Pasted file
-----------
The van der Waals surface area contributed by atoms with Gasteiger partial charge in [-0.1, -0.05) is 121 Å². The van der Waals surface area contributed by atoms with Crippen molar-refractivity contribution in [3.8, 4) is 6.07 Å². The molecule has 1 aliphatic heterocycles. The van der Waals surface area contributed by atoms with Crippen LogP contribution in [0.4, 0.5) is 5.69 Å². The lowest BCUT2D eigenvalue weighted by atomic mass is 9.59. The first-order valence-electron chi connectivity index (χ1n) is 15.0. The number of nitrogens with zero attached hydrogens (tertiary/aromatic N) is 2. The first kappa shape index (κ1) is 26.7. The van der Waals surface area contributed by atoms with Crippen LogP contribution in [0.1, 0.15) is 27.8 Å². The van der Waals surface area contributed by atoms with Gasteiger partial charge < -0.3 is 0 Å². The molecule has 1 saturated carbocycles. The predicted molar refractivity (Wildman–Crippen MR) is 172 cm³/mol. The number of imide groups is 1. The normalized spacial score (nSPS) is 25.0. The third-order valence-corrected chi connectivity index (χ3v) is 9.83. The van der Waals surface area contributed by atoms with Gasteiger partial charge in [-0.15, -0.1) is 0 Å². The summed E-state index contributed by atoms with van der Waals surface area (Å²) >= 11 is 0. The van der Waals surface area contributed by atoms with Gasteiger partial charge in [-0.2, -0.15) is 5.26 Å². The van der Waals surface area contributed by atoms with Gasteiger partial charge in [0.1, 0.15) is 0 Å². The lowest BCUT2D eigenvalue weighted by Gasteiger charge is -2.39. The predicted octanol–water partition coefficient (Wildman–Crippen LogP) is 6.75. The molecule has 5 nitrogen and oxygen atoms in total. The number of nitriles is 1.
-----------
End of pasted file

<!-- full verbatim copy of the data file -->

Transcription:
The van der Waals surface area contributed by atoms with Gasteiger partial charge in [-0.1, -0.05) is 121 Å². The van der Waals surface area contributed by atoms with Crippen molar-refractivity contribution in [3.8, 4) is 6.07 Å². The molecule has 1 aliphatic heterocycles. The van der Waals surface area contributed by atoms with Crippen LogP contribution in [0.4, 0.5) is 5.69 Å². The lowest BCUT2D eigenvalue weighted by atomic mass is 9.59. The first-order valence-electron chi connectivity index (χ1n) is 15.0. The number of nitrogens with zero attached hydrogens (tertiary/aromatic N) is 2. The first kappa shape index (κ1) is 26.7. The van der Waals surface area contributed by atoms with Crippen LogP contribution in [0.1, 0.15) is 27.8 Å². The van der Waals surface area contributed by atoms with Gasteiger partial charge < -0.3 is 0 Å². The molecule has 1 saturated carbocycles. The predicted molar refractivity (Wildman–Crippen MR) is 172 cm³/mol. The number of imide groups is 1. The normalized spacial score (nSPS) is 25.0. The third-order valence-corrected chi connectivity index (χ3v) is 9.83. The van der Waals surface area contributed by atoms with Gasteiger partial charge in [-0.15, -0.1) is 0 Å². The summed E-state index contributed by atoms with van der Waals surface area (Å²) >= 11 is 0. The van der Waals surface area contributed by atoms with Gasteiger partial charge in [-0.2, -0.15) is 5.26 Å². The van der Waals surface area contributed by atoms with Gasteiger partial charge in [0.1, 0.15) is 0 Å². The lowest BCUT2D eigenvalue weighted by Gasteiger charge is -2.39. The predicted octanol–water partition coefficient (Wildman–Crippen LogP) is 6.75. The molecule has 5 nitrogen and oxygen atoms in total. The number of nitriles is 1.